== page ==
Sandy shores writhed with sharks the fishermen caught while wading out knee deep. I watched those sharks on that first beach vacation I took as a child: thin wisps, sharp forms, struggling to breathe. I thought they were beautiful as they drowned in salty air. I memorized their form, while caressing broken shells I’d gathered in a weighty bucket. My father, eyeing the sandy, stinking lot, convinced me to be more selective—to find the ones that weren’t broken. Together, we searched for a sand dollar, intact, whole. The tiny, mossy thing, with five fingers of leaves in the center, sits on my nightstand. When a sand dollar dies, the velvety spines underneath fall off. The rattling sound, when I shake it, comes from the remains of the sea urchin that once lived, its eating apparatus complex and dried up—shards of what it once was—encased in a smooth exterior.
Deep inside human skin, mites live and breathe—and mate. At night, they copulate while clinging onto hair follicles on human faces and eyelashes, nibbling on the sebum released by cells in pores. Moving between follicles, they find their mate and rest when the sun is up. My colleagues, who’ve studied them as well as I have, believe they have become so inbred that they will become one with humans and grow internally, rather than externally, which ultimately, I think, is rather lovely, yet sad. The inventor inside of me wants to push the edges.
I’ve never seen a face as perfect as Carlin’s. I saw it, among others, first, at a university café, and then again, at the bus stop. I moved between the lines on the sidewalk and street signs to take a closer look. Sharp features, with defined cheekbones—the kind of face that retains its structure through the cycles of elasticity—shrinking and pulling—the thickening and thinning of skin with age—sliced through the crowd. I’ve been married to that face for 20 years now, and when I close my eyes, each line cuts and edges its way into my brain, so that I’m still moving between those street signs, still stuck in that spot, reaching for the sharpest point to trace with my fingers.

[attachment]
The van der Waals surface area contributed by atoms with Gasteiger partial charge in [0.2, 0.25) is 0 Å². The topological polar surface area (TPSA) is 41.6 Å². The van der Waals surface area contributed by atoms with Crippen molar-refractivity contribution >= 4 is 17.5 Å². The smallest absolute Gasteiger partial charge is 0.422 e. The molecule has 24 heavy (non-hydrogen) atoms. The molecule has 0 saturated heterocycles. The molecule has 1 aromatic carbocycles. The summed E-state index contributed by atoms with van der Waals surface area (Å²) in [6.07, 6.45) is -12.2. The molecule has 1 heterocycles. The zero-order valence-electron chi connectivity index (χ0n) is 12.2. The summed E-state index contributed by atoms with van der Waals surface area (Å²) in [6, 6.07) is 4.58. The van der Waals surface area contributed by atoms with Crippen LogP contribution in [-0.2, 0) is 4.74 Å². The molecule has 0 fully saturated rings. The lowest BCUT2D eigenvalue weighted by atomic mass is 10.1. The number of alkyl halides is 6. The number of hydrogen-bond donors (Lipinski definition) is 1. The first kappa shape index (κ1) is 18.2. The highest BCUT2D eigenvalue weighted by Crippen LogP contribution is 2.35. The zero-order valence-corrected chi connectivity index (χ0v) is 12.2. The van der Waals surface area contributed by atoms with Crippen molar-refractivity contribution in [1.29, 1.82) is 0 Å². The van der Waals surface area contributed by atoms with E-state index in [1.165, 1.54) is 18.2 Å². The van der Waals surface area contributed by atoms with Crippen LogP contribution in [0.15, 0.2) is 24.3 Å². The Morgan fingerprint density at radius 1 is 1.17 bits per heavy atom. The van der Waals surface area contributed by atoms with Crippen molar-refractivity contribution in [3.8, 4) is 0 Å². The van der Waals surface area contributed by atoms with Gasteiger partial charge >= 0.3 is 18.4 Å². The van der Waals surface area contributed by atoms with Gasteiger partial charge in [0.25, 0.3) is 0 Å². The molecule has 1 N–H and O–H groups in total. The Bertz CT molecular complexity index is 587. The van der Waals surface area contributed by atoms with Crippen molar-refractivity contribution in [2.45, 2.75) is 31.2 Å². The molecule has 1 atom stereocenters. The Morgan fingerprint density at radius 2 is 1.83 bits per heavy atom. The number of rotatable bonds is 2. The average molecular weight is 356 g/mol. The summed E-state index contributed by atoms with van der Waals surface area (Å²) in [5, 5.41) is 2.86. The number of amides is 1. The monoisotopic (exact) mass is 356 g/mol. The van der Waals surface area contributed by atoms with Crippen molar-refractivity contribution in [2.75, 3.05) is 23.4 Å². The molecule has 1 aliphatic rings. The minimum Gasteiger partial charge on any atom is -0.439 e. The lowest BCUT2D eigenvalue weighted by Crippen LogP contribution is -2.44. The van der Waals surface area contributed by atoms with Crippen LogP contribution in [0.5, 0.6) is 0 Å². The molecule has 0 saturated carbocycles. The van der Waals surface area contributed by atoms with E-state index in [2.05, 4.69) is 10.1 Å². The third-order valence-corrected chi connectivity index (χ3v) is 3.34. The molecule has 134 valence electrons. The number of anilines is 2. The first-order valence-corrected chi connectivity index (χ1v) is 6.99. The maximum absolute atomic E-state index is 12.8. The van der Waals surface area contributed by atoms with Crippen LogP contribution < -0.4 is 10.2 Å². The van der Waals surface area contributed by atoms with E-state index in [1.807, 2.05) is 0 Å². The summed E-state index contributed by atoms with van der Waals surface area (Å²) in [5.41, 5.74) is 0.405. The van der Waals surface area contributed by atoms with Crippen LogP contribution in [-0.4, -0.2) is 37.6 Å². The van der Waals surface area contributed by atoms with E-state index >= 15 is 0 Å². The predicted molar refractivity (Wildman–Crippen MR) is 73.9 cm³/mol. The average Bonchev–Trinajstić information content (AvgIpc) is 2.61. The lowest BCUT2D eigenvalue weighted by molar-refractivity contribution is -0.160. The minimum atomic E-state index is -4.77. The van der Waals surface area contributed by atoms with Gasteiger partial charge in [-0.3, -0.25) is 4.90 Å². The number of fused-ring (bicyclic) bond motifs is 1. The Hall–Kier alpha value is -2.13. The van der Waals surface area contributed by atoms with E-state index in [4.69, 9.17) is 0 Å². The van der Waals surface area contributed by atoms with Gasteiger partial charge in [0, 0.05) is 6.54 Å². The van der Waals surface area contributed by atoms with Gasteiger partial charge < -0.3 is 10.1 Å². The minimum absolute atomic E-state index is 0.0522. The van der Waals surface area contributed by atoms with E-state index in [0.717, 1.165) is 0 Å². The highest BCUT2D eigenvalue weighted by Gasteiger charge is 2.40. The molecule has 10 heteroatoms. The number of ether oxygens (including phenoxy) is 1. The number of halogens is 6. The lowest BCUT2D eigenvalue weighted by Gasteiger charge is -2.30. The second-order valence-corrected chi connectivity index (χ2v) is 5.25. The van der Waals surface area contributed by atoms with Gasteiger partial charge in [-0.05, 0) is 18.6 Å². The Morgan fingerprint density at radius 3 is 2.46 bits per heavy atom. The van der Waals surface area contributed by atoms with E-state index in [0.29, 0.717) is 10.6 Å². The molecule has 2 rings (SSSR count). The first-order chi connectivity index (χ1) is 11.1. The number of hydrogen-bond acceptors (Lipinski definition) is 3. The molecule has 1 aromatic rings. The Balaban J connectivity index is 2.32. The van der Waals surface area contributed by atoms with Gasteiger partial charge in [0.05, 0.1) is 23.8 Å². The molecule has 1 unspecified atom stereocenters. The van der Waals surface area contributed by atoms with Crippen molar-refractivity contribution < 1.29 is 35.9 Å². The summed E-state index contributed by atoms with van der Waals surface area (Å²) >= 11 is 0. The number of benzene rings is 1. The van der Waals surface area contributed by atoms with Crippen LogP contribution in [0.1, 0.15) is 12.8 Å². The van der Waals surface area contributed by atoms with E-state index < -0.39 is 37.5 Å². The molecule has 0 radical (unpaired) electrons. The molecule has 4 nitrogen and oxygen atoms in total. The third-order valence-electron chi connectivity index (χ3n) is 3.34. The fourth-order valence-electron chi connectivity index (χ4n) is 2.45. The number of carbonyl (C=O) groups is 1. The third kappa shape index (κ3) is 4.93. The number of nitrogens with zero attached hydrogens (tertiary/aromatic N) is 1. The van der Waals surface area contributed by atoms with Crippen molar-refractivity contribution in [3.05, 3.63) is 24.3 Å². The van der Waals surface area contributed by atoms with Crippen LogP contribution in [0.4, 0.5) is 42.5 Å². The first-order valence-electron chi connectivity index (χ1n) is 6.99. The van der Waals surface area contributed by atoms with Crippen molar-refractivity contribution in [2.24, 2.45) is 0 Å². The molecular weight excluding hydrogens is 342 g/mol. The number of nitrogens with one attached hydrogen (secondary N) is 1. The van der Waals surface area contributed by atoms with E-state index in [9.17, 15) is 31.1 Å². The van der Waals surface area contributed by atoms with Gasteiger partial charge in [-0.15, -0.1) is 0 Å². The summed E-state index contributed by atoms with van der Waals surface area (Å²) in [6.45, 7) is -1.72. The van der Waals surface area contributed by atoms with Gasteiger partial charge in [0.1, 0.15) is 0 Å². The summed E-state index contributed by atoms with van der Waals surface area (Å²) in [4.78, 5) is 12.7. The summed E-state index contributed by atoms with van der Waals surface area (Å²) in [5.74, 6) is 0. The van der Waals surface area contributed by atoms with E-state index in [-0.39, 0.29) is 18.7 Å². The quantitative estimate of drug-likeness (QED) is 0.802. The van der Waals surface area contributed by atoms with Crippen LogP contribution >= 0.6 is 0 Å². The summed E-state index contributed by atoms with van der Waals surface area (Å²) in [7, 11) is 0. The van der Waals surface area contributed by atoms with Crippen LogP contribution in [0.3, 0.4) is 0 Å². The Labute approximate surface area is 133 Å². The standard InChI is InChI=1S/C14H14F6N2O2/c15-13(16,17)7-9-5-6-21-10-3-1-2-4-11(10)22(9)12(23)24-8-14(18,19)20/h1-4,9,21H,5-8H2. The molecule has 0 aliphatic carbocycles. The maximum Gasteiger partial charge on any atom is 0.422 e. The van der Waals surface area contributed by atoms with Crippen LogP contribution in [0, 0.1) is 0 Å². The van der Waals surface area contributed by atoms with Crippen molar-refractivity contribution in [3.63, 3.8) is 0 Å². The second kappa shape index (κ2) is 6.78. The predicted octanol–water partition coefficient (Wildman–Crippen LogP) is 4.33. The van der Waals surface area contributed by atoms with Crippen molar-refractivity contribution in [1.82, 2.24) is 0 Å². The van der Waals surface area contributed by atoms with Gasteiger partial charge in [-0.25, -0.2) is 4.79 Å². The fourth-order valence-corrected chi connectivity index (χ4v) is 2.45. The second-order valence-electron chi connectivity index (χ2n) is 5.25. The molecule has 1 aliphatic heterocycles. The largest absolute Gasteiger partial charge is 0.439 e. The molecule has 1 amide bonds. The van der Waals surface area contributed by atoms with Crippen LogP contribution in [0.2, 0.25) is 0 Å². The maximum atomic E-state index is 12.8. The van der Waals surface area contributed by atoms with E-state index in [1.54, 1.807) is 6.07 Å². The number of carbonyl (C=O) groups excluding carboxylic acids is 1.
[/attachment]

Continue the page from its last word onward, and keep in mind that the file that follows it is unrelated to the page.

In the lab, I put two specimens together: a male and a female mite. They mingle on a tissue of human skin, and under the microscope, they turn and coil around each other, diving deep, but my heart is heavy, if it’s true that they’ll become one with humans, so inbred that they no longer live externally. How much longer before they become nothing more than a strand of hair, rattling around inside a smooth case?
My colleagues laugh when I introduce new genetic strands to diversify the mites, to let them go on living as they’ve been living before. They say it will never work, but I wonder. I haven’t spent all my studies, laboring to discover what’s bound to happen, without intervening in some way. I move between the lines, like they do, searching for possibilities.
The shells in the bucket, from so many years ago, still slip through my memory, turning on their edges into gills that writhe. The gills become pointed noses and tails that impale themselves upon the lines, and the whole mass wriggles like worms.
At night, while Carlin is sleeping, I trace his cheekbones and the bridge of his nose. I softly run my fingers over his eyelids, wondering how many mites are nestled in his pores—and how many will cease to exist as they were. In the test tube, on the nightstand, I’ve let my mutations rest, but I suspect they’re eager to feast and move about in new territory. With tweezers, I remove them and place them on Carlin’s forehead. The room fills with the sound of his breathing: even, slow. The light of the moon seeps through the curtains, where the edges aren’t covered, and I see the sharpness of his face—his nose rising in a perfect peak, his cheeks smooth stripes.
Against the light of the moon, I see the outline of his face suddenly soften and sink. The breaths I hear are more like strangulations, clogged with saliva and mucous. When I turn on the lamp, I search for the face I’ve always known, but it’s crumbling beneath a writhing mass of multiplying mites, hungry for human flesh, churning through tissue and bone. My own breath catches in my throat when I realize they’ll wipe him clean, and I’ll be left with nothing more than a perfect shell that forever rattles its last breath.
Cecilia Kennedy (she/her) is a writer who taught English and Spanish in Ohio for 20 years before moving to Washington state with her family. Since 2017, she has published stories in international literary magazines and anthologies. Her work has appeared in MAUDLIN HOUSE, TINY MOLECULES, REJECTION LETTERS,KANDISHA PRESS, GHOST ORCHID PRESS, and others. You can follow her on Twitter (@ckennedyhola).